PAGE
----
The Lockdown enforced in our country with effect from 25 March 2020, to contain the spread of COVID 19, and the recommended protocol for controlling the Pandemic, has led to the Courts in India lay down new rules for the administration of Justice.

Conventional filing of cases by the Advocates, by presenting printed Petitions on paper have been substituted by “e-filing”.

Judges are no longer sitting in Courts to hear Advocates and Litigants but are conducting hearings of cases from their homes through the electronic medium of “Video-Conferencing”.

However, the establishment of “e-Courts”, in these times, is confined to hearing urgent cases at this moment.

What needs to be considered is, if this is going to change the future scenario completely? Will Judges no longer sit in the Courts to hear cases? Will Advocates no longer come to the Courts to argue cases?

Whether with the optimum utilization of the best of the technology, are we going to develop a more convenient and advanced future of the traditional litigation?

Probably a brain storming on the above developments and the judiciary, post covid19 pandemic was the need of the hour. In the same direction, the Amity Law School, AUH happened to conduct a Webinar on the “Future of Litigation in India and e-Courts”.

The aim behind this webinar, in the words of the organizers, was to enlighten the participants and provide them with deep insight of Future of Litigation in India and the scope of e-Courts after this current Pandemic situation. The Panelist for the Webinar was Hon’ble Mr. Justice Swatanter Kumar, Former Judge Supreme Court of India and Former Chairperson, National Green Tribunal.

In his address to the webinar participants, Justice Swatanter Kumar, explained the traditional modus operandi of India’s legal system. He said that in this difficult time created by the Pandemic, a lot of hue and cry is being created regarding the functioning of Courts post this situation.

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Justice Kumar opined that India is the largest democracy in the world and we have a system for Administration of Justice, which had been established in our country more than 100 years ago and it is not so easy to take a complete shift therefrom. He said that considering the vastness of our Country, the hierarchy of Courts, the procedures to be adopted for Trials and non-availability of proper Internet Infrastructure, we cannot put the entire Judicial System to operate through e-Mode. Yes, there will be changes for which the younger generation of Advocates should keep them abreast with, he added.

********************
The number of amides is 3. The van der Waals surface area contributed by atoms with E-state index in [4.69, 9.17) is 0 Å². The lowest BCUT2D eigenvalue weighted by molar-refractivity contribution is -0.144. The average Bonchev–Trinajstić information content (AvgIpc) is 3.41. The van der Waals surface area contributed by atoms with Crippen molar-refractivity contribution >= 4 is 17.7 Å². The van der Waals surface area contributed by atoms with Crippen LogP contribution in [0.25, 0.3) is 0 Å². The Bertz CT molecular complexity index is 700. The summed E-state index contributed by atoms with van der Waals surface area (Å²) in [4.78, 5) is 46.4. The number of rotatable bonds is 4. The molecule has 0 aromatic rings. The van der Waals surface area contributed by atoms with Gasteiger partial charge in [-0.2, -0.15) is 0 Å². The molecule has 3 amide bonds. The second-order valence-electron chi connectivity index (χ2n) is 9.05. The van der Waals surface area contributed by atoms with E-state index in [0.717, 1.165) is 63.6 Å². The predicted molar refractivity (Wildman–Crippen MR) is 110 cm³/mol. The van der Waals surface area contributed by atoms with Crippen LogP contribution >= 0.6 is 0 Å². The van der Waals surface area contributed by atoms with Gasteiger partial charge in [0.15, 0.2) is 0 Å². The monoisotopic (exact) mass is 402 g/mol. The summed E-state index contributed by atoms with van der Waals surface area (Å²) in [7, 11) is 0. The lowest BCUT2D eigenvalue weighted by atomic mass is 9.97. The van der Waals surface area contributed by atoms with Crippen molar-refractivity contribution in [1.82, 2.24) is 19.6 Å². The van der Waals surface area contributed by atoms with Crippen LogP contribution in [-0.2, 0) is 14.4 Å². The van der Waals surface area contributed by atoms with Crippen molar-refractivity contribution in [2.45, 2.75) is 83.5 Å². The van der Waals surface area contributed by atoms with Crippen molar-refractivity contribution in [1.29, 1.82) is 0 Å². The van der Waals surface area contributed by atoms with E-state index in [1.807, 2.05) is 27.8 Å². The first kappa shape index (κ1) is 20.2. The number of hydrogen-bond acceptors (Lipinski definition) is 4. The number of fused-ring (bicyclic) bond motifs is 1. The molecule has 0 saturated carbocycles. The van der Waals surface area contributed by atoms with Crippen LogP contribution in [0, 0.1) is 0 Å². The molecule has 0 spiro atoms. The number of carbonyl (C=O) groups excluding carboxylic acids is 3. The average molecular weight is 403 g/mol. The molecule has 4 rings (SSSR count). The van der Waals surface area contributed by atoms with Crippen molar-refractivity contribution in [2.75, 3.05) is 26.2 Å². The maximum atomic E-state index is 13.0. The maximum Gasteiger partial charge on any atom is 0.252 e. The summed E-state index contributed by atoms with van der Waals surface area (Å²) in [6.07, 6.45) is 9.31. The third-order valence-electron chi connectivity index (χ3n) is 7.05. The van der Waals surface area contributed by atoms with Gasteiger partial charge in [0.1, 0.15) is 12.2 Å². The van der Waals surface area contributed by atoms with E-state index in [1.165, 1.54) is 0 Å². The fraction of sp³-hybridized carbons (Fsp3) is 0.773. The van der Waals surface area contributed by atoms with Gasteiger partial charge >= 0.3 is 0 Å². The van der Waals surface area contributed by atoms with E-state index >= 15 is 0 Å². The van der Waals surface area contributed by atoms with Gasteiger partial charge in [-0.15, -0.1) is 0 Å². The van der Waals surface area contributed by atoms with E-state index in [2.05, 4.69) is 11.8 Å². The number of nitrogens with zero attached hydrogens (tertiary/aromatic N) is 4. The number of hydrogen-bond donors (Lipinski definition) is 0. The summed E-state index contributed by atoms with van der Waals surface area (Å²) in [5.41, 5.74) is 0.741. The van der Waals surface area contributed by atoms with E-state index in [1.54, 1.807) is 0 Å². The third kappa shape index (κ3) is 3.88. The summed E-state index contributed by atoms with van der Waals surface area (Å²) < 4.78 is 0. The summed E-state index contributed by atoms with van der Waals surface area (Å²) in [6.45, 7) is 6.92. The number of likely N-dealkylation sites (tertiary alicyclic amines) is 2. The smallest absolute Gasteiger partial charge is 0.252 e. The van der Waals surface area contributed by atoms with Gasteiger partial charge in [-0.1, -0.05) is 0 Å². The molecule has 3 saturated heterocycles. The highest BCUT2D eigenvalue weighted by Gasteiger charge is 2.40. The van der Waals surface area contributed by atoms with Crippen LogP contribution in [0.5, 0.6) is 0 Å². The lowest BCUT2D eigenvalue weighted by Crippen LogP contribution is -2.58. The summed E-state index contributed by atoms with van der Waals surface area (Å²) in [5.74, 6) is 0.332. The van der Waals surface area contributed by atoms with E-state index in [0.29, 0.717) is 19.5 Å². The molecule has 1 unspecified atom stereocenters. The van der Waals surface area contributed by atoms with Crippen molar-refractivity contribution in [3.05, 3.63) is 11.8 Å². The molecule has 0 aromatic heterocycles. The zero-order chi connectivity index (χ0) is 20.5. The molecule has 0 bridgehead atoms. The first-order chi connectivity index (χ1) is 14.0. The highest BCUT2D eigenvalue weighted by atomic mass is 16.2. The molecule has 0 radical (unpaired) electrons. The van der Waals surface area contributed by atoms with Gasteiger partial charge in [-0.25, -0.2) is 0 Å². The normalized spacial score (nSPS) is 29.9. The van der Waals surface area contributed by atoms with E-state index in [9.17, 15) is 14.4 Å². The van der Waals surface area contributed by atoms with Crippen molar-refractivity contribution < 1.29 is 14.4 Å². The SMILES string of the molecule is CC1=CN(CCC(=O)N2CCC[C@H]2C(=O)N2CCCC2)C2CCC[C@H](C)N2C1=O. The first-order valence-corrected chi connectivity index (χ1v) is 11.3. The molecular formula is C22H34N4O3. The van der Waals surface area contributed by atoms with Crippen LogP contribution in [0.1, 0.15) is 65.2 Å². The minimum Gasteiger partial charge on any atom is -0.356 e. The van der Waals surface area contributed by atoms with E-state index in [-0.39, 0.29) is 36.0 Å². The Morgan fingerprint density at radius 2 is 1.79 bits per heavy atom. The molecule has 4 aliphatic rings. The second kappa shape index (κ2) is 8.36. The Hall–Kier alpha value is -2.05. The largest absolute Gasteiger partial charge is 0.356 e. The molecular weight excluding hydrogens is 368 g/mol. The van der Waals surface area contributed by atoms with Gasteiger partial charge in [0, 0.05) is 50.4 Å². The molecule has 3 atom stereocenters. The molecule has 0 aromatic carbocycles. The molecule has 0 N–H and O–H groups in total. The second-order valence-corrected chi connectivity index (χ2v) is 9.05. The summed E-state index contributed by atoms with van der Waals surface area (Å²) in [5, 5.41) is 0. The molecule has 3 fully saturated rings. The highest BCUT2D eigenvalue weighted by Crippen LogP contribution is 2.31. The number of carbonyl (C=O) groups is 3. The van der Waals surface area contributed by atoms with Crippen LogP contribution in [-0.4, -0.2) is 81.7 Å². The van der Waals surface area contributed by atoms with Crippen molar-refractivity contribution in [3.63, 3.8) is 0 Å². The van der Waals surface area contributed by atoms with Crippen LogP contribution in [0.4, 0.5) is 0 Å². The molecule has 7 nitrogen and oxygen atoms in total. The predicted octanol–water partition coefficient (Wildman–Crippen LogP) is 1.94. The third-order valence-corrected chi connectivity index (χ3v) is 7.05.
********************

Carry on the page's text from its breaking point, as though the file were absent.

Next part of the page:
It may be recalled that on April 6, invoking its powers under Article 142 of the Constitution, the Supreme Court issued directions for the functioning of courts through video conferencing during the lockdown. The Court directed the State officials of the National Informatics Centre (NIC) to liaison with the respective High Courts and formulate a plan for the virtual functioning of courts.

Unprepared, as the judiciary was with the sudden lockdown and realising that it may continue for a while, the Delhi High Court had accordingly formed a committee to lay down a graded plan for enabling the functioning of courts after the lockdown. The committee, headed by Justice Hima Kohli, was formed with the assumption that there will be a huge influx of new cases after the lockdown is lifted.

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The committee while noting its final deliberations specifically mentioned that it may not be possible to predict a definite cut-off date for the resumption of normal functioning of the court system as there is no certainty about when the COVID-19 threat will end.

On another front, in a letter addressed to the Chief Justice of India, the Bar Council of India has opposed the continuation of virtual hearings once the lockdown is lifted. This is based on the grounds that 90% of the advocates and judges are “unaware of technology and its nuances”.

The webinar came to an end with a ‘vote of thanks’ proposed by Maj Gen PK Sharma (Retd), Professor & Director, Amity Law School and Dean Faculty of Law, Amity University Haryana who gave an overview about ALS and the session.

The webinar was coordinated by Pranshul Pathak, and attended by Faculty Members alongwith a huge number of students and advocates .

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